He Ostry officially joined the federal bureaucracy as assistant under secretary of state for Mr. Trudeau's old friend and political colleague, Gérard Pelletier. He worked in a number of departments, at a senior level, from Secretary of State (Citizenship) to Communications and Culture, Communications Technology and National Museums throughout the 1970s.
He seemed to be the bureaucrat for all crises, the person who could draft legislation on citizenship and then write a brief on multiculturalism in an attempt to counterbalance the West's perception that Quebec was getting too much attention in the wake of the Commission on Bilingualism and Biculturalism and the designation of French as one of two official Canadian languages.
He was like a government impresario trying to enlist the young, the old, the unemployed, the disenfranchised, and the newly arrived in a series of engagement programs with names such as "Opportunities for Youth, and Local Initiatives Program. His detractors sneered and called them "Opportunities for Everybody." The Ostrys' annual party, always a coveted invitation, attained legendary status in Oct. 1970 because it coincided with the Declaration of the War Measures Act. The place was agog with rumour and speculation as undercover security shadowed politicians and alleged FLQ targets.
By the end of the 1970s, the Ostrys were bored with Ottawa. Ms. Ostry left the Economic Council of Canada in 1980 to take up a three year appointment with Organization of Economic and Co-operative Development in Paris. Mr. Ostry followed his wife to Paris on "special assignment" courtesy of Prime Minister Trudeau's office, or as Mr. Ostry described it, as an "entrepreneur on behalf of Canadian cultural and communications companies."
Mr. Ostry returned to Canada in Aug. 1981 after then Conservative Premier William Davis appointed him deputy minister of industry and trade in Ontario. At the time, the Globe opined in an editorial that "the liverwurst castle on Queen's Park Crescent" in Toronto would seem "a poky provincial backwater" after Paris on the Seine for the bureaucrat who was said to have been "the first to prove the value in close-quarters combat of a pair of Gucci loafers with armour-steel toes."
In Toronto, Mr. Ostry rented a large mid-town apartment and began collecting art, furniture and glass from the Art Deco, Nouveau and Arts and Crafts movements of the 1920s and 1930s. Haunting auction houses and private sales and buying on the lay away plan, Mr. Ostry built up such a formidable collection that the couple's living quarters often resembled the storage facility for a highly specialized decorative arts museum. Even after making several major gifts to the Royal Ontario Museum in the last decade (which will become the basis for a new gallery of 20th century design) their home was still crammed with sleekly curved chairs and settees, tall cabinets, overhanging chandeliers and silver tea services.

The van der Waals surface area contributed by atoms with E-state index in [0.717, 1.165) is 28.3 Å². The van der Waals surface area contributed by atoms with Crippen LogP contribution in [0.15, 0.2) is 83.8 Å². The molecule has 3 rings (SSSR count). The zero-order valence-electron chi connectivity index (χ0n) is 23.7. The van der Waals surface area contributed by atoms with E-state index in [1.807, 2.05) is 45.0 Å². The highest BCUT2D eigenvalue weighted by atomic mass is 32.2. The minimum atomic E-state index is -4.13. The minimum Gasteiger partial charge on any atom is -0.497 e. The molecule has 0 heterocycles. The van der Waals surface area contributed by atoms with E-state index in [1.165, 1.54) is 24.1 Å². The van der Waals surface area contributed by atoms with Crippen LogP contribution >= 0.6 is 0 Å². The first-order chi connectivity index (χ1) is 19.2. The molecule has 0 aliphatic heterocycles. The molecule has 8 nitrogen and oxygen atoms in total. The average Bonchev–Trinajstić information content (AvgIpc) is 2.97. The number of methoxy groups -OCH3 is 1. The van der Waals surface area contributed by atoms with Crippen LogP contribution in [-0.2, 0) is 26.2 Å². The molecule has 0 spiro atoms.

Mr. Ostry served in a number of provincial portfolios (Industry and Tourism, Industry and Trade, and Citizenship and Culture) before Liberal Premier David Peterson appointed him Chairman and C.E.O. of the Ontario Educational Communications Authority (TVOntario) in 1985. A year into Mr. Ostry's mandate, TVO launched La Chaine Française, its French-language counterpart, with an annual budget of $14-million. Six years later, Mr. Ostry was in trouble at TVO. The annual budget had grown to about $80-million and Premier David Peterson had been soundly defeated by Bob Rae and the NDP. Mr. Ostry was caught in the cross fire, especially after a Provincial Auditor's report detailed questionable expense claims at the public broadcaster. Mr. Ostry tendered his resignation, effective Dec. 1991. He was 64.
Meanwhile Mr. Ostry's health was deteriorating. He had been diagnosed with prostate cancer, a disease he fought valiantly for another 15 years as it slowly metastasized to his brain. Even while he was desperately ill he continued to work on three books simultaneously: a series of profiles of First Nations' achievers, tentatively called, Victims No More; a study of multiculturalism; and a long essay on integrity in public service that drew on his own speeches and reflections on current practice.
About six months ago, he sold at auction an L.S. Lowry painting and a drawing that he had picked up cheaply decades before. The windfall, in the range of a million dollars, allowed him to make two $500,000 charitable bequests, one in his wife's name to the Munk Centre at Trinity College and another in his own name at Massey College in the University of Toronto.
Bernard Ostry was born in Wadena, Sask., on June 19, 1927. He died in Toronto of metastasized prostate cancer. He was 78. He is survived by his wife Sylvia, his sons Adam and Jonathan, two grandchildren, three nephews and their families.